Polycystic ovary syndrome (PCOS) is a common endocrine disorder in women, which is characterized by the accumulation of small cysts in the ovarian tissues and the development of hormonal imbalance. PCOS can cause symptoms such as irregular periods, mood swings, weight gain and difficulty conceiving a child. Although this condition is not considered a serious illness, it can be very frustrating and have negative effects on the quality of life of those affected.
In this article, we'll look at the causes of PCOS and its possible symptoms, as well as commonly used diagnosis and treatment methods. We will also discuss current research on this topic and discuss steps to take to prevent PCOS.
What is polycystic ovary syndrome?
PCOS is a chronic ovarian dystrophy caused by dysfunction of the hypothalamic-pituitary-ovarian (HHO) axis. This dysfunction causes excess sebum production, abnormal accumulation of fluid around the ovaries and, in some cases, abnormal development of fat cells in the belly and pelvis. In more severe cases, PCOS can also lead to ovarian failure and complete absence of ovulation.
What are the symptoms of polycystic ovaries?
Symptoms associated with PCOS are varied and can include:
- Abundant periods or irregular.
- Unexplained weight gain
- Hirsutism (excessive growth of body hair).
- Abnormal vaginal bleeding
- Psychological suffering
Although these symptoms can be bothersome and confusing, it is important to note that the polycystic ovary syndrome does not cause incurable diseases or fatal diseases.
What Causes Polycystic Ovary Syndrome (PCOS)
There are several factors that can cause the polycystic ovary syndrome, especially :
- Genetics – PCOS is often hereditary and can be inadvertently passed down through generations
- A diet rich in carbohydrates and saturated fatty acids
- A sedentary lifestyle
- Excess physical and mental stress
- Drug or alcohol abuse
Although there are different factors that can contribute to PCOS, it is important to note that none of them are directly responsible for the condition.
For example, some people who eat a diet high in carbohydrates and saturated fat may not be affected by PCOS and vice versa.
What are the diagnostic methods for PCOS?
The diagnosis of polycystic ovary syndrome usually begins with a physical examination and a clinical history. If the doctor suspects the possible presence of PCOS, he may order various tests, including:
- Urine test to measure hormone levels.
- Abdominal ultrasound to measure the size of the ovaries.
- MRI scanner to detect the presence of cysts.
- Blood test to measure testosterone concentration.
If the diagnosis is confirmed, it is important that the patient receives appropriate treatment to reduce symptoms and prevent progression of the disease. polycystic ovary syndrome.
What are the treatments for polycystic ovary syndrome (PCOS)?
Treatment for PCOS can vary depending on the severity of the condition and the symptoms exhibited. The most commonly prescribed treatments include:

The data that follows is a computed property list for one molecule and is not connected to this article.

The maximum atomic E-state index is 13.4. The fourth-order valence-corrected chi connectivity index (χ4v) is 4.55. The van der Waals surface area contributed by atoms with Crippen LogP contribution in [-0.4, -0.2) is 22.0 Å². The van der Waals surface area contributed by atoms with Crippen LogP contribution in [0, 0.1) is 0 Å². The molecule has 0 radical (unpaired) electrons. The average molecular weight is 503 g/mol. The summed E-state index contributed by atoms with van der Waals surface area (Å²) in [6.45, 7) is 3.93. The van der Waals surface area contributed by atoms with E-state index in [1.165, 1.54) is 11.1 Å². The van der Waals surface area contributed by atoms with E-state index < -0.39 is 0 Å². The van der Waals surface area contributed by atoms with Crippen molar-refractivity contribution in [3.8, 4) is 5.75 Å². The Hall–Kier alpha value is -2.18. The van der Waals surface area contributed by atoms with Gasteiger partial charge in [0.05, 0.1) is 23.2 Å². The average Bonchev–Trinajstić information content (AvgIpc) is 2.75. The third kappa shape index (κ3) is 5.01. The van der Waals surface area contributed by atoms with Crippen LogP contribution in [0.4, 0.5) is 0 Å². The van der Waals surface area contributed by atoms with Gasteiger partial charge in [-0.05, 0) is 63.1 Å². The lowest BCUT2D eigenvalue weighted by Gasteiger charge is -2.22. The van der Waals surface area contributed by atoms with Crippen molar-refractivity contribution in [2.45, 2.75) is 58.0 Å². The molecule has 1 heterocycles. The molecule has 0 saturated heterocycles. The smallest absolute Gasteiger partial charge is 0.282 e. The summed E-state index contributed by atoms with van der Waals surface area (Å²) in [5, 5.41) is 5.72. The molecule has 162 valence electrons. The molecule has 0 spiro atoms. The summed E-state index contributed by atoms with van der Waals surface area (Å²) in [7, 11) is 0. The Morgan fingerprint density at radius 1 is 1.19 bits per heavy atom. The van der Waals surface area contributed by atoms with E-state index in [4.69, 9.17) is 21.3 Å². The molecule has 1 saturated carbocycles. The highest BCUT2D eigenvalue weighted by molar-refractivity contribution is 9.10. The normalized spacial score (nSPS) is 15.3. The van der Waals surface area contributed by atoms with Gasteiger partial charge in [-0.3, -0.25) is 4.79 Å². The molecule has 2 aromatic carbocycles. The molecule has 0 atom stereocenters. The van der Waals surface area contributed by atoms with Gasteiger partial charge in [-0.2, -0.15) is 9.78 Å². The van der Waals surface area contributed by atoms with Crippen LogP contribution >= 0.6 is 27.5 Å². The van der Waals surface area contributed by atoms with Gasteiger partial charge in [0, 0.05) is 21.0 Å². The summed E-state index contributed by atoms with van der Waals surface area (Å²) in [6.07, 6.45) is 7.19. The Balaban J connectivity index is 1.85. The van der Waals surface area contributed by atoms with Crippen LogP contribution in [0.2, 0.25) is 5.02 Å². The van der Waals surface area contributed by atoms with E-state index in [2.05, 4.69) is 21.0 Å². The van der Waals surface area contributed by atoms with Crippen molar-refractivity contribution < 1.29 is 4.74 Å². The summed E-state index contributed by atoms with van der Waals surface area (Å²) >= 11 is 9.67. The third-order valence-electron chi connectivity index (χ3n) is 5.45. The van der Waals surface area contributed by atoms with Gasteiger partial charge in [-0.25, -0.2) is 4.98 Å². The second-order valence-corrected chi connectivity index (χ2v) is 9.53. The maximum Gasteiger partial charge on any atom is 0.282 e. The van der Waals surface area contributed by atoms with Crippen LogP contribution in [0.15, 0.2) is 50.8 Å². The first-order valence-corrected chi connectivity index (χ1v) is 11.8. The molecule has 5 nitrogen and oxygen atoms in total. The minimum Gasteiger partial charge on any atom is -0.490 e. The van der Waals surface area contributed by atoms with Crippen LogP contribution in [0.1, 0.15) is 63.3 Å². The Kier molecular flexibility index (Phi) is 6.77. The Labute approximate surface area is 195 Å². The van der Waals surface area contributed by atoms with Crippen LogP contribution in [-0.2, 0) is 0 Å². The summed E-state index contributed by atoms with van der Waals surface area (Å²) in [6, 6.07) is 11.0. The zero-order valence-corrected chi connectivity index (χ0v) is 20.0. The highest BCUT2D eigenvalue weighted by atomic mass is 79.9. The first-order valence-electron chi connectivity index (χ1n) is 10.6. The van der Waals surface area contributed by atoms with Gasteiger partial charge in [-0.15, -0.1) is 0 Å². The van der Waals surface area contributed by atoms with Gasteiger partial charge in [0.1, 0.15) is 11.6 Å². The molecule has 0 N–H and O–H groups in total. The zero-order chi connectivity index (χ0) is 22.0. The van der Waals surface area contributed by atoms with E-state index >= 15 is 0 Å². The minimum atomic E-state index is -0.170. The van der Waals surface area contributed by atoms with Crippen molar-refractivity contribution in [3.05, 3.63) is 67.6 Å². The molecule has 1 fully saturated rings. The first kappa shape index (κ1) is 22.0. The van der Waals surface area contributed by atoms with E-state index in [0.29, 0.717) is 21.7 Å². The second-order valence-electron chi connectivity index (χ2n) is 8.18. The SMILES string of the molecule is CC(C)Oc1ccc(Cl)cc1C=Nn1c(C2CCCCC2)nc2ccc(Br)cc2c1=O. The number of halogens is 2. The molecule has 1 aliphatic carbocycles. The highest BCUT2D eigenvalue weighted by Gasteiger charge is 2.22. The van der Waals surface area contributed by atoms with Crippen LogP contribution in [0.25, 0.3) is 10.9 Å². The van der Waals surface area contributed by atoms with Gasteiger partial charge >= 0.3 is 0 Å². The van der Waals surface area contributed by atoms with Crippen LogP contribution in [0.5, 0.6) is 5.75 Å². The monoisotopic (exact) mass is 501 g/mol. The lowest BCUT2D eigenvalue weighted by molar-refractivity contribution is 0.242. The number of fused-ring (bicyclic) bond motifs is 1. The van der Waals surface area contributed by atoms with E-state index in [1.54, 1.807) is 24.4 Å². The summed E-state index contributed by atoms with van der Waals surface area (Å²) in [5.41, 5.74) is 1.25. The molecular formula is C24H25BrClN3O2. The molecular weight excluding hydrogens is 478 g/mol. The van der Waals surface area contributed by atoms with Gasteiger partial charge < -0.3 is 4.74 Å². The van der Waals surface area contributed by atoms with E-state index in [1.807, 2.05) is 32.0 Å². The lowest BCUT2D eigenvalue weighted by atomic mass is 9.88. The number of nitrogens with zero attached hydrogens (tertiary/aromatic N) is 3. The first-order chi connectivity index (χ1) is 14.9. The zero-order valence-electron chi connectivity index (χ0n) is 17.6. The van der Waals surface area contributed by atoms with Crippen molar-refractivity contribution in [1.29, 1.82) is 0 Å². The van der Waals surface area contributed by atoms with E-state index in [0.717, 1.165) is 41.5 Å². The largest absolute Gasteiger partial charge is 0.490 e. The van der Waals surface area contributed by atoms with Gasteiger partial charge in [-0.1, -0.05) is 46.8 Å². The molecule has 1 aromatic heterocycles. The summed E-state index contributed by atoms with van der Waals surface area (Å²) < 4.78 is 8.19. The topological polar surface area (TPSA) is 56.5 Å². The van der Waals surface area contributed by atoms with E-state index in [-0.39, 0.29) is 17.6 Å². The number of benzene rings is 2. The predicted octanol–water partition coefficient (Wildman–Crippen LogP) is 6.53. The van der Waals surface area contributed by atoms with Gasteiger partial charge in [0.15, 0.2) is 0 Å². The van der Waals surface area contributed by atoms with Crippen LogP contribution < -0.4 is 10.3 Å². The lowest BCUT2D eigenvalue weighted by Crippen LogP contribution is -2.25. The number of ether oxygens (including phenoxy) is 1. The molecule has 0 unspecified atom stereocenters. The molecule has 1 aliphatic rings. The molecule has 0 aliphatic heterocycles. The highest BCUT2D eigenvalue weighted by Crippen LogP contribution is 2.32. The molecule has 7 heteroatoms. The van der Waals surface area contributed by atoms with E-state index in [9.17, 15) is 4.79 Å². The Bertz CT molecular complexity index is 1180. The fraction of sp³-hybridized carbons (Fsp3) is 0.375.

- Hormones : doctors can prescribe hormone medications to help restore hormonal balance and reduce symptoms.
- Acupuncture: this alternative therapy can help reduce stress and relieve pain associated with polycystic ovary syndrome.
- Lifestyle change: a healthy diet and regular exercise can help improve ovarian function and reduce symptoms.
- Ovarian stimulation: this technique involves stimulating ovulation, which can improve fertility and help reduce infertility associated with PCOS.
Polycystic ovary syndrome research
Many studies are currently being conducted to better understand PCOS and develop new treatment methods. Research focuses primarily on the potential causes and risk factors of PCOS, as well as the effectiveness of current and future treatments.
Recent studies have shown that taking nutritional supplements, such as vitamin E and vitamin B6, can help reduce symptoms and control PCOS. Further studies are needed to confirm these results and conclude whether these supplements can represent an effective treatment.
How to prevent polycystic ovary syndrome?
PCOS is a complex condition whose exact causes are not yet fully understood. However, there are steps you can take to reduce your risk of developing PCOS, including:
- Eat healthy and exercise regularly.
- Manage stress and find healthy ways to deal with it.
- Take nutritional supplements and vitamins.
- Limit the use of chemicals and pharmaceuticals.
- Adopt optimal personal hygiene.
How to get pregnant with polycystic ovaries?
It may be more difficult for women with polycystic ovary syndrome (PCOS) to get pregnant, as the disorder can cause hormonal disruptions and trouble ovulation. However, there are treatment options to help women with PCOS get pregnant.
PCOS is a common endocrine disorder in women that can lead to bothersome and upsetting symptoms. Although this condition is not considered a serious illness, it can have adverse effects on the quality of life of those affected. Studies are currently being conducted to better understand PCOS and develop more effective treatment methods. Finally, there are steps people can take to reduce their risk of developing the polycystic ovary syndrome.